Somewhat More Independent
The End of Slavery in New York City, 1770–1810

Shane White


"White has written the most comprehensive account now available of the abolition of slavery in New York City. His most striking findings, however, concern not the process of emancipation but the extent of New York's involvement with slavery in the colonial and revolutionary periods."
The Nation

"Provocative and well-argued, it challenges us to rethink the whole nature of northern slavery and the emancipation process."
American Historical Review

"This gracefully written work is a significant contribution to social history, New York City history, and most of all, African-American history."
Journal of Social History

"Shane White begins his book by asking what it meant to be black and living in the New York area as slavery ended, but by the time he finishes, we have learned more about the demise of bondage in an economically changing city than about being African American . . . Overall, this is a fine first book, suggestive, strong on demographic detail, and imaginative in reconstructing black life from fragments of evidence; its underlying vision of individual struggle may also indicate the shifting political ground of our own times as well."
Journal of American History

"An excellent addition to the extraordinarily rich literature about American slavery and emancipation. . . . A work of excellence and enduring scholarly value"
Pennsylvania Magazine of History and Biography

"The most exhaustive and illuminating local study of slavery and black culture in the North to appear in recent years. . . . This is an important work that maps new contours of the African American experience."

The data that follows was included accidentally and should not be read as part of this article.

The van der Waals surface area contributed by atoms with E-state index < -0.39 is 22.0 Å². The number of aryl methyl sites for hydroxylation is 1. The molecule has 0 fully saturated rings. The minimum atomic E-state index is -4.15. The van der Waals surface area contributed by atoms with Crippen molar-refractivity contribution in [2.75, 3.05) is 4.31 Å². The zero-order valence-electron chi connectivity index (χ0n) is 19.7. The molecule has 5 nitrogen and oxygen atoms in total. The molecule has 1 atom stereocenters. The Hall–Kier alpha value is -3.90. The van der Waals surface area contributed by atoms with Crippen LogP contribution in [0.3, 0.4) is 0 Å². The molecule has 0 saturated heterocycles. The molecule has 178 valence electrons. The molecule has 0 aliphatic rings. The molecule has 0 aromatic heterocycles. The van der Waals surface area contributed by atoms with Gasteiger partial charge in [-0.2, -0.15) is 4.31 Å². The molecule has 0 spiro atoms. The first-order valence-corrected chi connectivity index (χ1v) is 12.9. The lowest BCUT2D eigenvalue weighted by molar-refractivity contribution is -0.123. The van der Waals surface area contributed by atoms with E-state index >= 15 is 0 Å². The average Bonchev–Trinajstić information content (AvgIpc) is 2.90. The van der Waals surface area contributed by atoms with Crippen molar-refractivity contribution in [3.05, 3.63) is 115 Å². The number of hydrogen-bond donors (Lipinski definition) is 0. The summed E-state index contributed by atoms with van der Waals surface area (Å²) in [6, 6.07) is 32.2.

"White's exact, well-written, and modulated monograph is the finest study to date of an important subject. . . . His book is an eloquent , unromantic account of the creativity and stamina of thousands of American slaves and ex-slaves whom historians have ignored for far too long."
Journal of Interdisciplinary History

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Shane White creatively uses a remarkable array of primary sources—census data, tax lists, city directories, diaries, newspapers and magazines, and courtroom testimony—to reconstruct the content and context of the slave's world in New York and its environs during the revolutionary and early republic periods. White explores, among many things, the demography of slavery, the decline of the institution during and after the Revolution, racial attitudes, acculturation, and free blacks' "creative adaptation to an often hostile world."
Page count: 312 pp.
Trim size: 6.125 x 9.25


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Shane White is a senior lecturer in history at the University of Sydney, Australia.